Montague Tube Re-Opens and Trains resume regular service between Brooklyn and Manhattan
After more than a month of around-the-clock work in one of the most storm-ravaged sections of the MTA transit system, trains resumed service through the Montague Tube, which connects Brooklyn Heights with Lower Manhattan on Friday morning, December 21.
With the tunnel out of service for the past several weeks, the 65,000 commuters who use this line had to find alternative ways to get to their destination. The Lexington Avenue Line has been overburdened, Staten Islanders were forced to find alternate routes to midtown, and subway customers from Bay Ridge endured longer trips and transfers. .
The under river link was knocked out as a result of damage caused by the massive inflow of corrosive salt water, which left tracks, signals and electrical components submerged for days. Flooding extended for a span of more than 4,000 feet, requiring the pumping of 27 million gallons of water and the removal of tons of debris that had washed into the tunnels. Significant damage was sustained to the power feeds and controls to one pump room, and two fan plants were lost when components and controls for these pumps and fans were extensively damaged.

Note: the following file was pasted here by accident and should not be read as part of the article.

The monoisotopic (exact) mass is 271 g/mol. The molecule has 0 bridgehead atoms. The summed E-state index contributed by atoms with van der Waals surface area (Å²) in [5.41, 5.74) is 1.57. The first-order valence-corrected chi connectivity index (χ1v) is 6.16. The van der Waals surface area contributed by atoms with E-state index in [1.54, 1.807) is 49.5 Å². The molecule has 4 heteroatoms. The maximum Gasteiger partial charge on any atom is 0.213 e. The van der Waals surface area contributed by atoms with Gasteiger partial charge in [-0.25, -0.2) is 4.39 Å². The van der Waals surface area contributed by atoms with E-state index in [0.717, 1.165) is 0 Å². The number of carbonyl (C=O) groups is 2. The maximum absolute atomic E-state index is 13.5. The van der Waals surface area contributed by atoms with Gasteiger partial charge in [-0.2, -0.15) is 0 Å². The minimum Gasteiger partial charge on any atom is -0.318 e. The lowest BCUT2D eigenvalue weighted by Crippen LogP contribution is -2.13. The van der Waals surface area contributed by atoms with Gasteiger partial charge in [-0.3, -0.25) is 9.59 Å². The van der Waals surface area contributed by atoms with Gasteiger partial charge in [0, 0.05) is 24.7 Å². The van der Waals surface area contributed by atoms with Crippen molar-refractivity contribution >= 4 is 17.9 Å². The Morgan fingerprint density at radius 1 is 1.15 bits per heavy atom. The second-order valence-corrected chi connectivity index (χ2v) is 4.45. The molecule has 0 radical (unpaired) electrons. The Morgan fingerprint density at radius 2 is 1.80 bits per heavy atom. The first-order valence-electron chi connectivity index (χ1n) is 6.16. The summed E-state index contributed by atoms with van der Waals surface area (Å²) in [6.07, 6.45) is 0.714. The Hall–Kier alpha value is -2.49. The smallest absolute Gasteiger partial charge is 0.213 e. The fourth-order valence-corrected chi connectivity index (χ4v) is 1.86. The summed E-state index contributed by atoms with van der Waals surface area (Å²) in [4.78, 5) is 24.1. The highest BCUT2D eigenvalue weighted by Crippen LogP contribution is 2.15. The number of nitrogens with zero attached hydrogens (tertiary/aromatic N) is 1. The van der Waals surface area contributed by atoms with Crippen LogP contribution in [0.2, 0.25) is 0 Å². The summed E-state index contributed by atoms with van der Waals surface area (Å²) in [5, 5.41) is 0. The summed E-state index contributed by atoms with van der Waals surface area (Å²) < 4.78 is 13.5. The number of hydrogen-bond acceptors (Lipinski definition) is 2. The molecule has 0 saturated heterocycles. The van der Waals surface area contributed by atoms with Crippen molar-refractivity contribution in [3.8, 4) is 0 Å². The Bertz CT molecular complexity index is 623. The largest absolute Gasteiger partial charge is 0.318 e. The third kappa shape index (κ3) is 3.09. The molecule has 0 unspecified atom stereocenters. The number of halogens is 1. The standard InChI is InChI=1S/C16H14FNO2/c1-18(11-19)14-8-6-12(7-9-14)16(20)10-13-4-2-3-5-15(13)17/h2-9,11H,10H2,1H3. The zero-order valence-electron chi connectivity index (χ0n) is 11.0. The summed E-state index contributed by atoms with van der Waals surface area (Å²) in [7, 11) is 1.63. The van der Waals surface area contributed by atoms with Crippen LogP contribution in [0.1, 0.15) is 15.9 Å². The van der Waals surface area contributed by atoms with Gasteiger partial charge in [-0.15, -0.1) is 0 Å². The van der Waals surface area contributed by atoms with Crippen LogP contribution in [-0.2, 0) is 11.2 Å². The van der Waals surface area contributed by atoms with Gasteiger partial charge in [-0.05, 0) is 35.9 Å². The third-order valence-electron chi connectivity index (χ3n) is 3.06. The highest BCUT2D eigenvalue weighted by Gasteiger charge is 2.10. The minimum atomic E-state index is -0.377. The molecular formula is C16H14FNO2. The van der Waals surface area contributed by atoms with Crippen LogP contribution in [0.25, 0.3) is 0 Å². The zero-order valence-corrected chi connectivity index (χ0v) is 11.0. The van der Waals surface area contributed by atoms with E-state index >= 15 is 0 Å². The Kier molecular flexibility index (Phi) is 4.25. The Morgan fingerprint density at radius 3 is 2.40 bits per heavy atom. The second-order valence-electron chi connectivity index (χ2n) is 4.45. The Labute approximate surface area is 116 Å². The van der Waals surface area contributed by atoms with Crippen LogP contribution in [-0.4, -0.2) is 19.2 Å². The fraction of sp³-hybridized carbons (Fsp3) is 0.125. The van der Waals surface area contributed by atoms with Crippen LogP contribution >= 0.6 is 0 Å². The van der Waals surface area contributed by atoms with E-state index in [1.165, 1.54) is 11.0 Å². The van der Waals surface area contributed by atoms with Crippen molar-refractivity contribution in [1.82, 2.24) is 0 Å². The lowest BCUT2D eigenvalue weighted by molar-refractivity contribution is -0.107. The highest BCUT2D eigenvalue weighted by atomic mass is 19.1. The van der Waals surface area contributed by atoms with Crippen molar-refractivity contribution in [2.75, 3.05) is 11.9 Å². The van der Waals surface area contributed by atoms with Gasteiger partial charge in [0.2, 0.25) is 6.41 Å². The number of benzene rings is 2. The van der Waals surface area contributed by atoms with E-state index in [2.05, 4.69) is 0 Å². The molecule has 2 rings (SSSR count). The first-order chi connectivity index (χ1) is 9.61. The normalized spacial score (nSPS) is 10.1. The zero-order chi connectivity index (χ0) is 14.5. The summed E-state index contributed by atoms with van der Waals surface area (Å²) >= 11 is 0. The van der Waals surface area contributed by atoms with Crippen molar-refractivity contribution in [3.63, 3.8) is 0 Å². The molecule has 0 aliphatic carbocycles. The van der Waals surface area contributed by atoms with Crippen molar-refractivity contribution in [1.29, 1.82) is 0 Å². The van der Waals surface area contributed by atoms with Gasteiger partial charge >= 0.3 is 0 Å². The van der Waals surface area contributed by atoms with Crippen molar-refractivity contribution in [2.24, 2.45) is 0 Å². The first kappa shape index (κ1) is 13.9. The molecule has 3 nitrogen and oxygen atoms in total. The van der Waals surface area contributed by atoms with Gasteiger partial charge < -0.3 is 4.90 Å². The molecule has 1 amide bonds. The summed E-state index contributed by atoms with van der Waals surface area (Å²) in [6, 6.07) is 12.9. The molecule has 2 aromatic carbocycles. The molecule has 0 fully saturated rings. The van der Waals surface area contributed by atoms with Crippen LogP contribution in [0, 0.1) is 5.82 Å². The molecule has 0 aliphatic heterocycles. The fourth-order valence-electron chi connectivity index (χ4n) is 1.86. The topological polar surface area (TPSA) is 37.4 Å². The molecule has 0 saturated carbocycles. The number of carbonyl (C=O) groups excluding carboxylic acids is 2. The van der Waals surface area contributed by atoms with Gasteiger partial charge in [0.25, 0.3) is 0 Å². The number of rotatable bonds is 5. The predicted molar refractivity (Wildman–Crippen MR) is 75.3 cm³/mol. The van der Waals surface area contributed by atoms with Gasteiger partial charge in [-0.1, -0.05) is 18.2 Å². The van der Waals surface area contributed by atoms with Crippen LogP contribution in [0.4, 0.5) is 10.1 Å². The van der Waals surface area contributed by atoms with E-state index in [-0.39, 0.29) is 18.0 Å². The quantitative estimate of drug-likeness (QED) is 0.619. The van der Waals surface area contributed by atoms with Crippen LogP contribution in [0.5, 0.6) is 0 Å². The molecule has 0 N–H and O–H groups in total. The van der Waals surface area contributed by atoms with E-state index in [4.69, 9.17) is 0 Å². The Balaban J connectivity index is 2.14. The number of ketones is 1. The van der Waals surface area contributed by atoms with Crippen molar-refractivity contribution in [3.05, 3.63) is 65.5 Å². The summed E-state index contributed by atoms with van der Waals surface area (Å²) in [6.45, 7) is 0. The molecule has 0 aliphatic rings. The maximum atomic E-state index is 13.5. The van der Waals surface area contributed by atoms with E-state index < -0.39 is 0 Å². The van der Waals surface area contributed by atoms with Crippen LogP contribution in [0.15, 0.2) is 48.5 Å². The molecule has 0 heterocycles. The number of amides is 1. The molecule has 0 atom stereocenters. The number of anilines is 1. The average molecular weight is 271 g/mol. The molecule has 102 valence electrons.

The electrical and signal system had to be rebuilt virtually from scratch, including wiring, relays, track circuits, lighting stop motors and other equipment associated with the safe movement of subway trains.
While sufficient work has been performed to resume the safe operation of train service, temporary service suspensions will be necessary in the future to allow workers to go in and make permanent repairs. Some of this work can be done under Transit’s FasTrack program, but the majority of the effort will require limited suspensions of service in the weeks and months to come.
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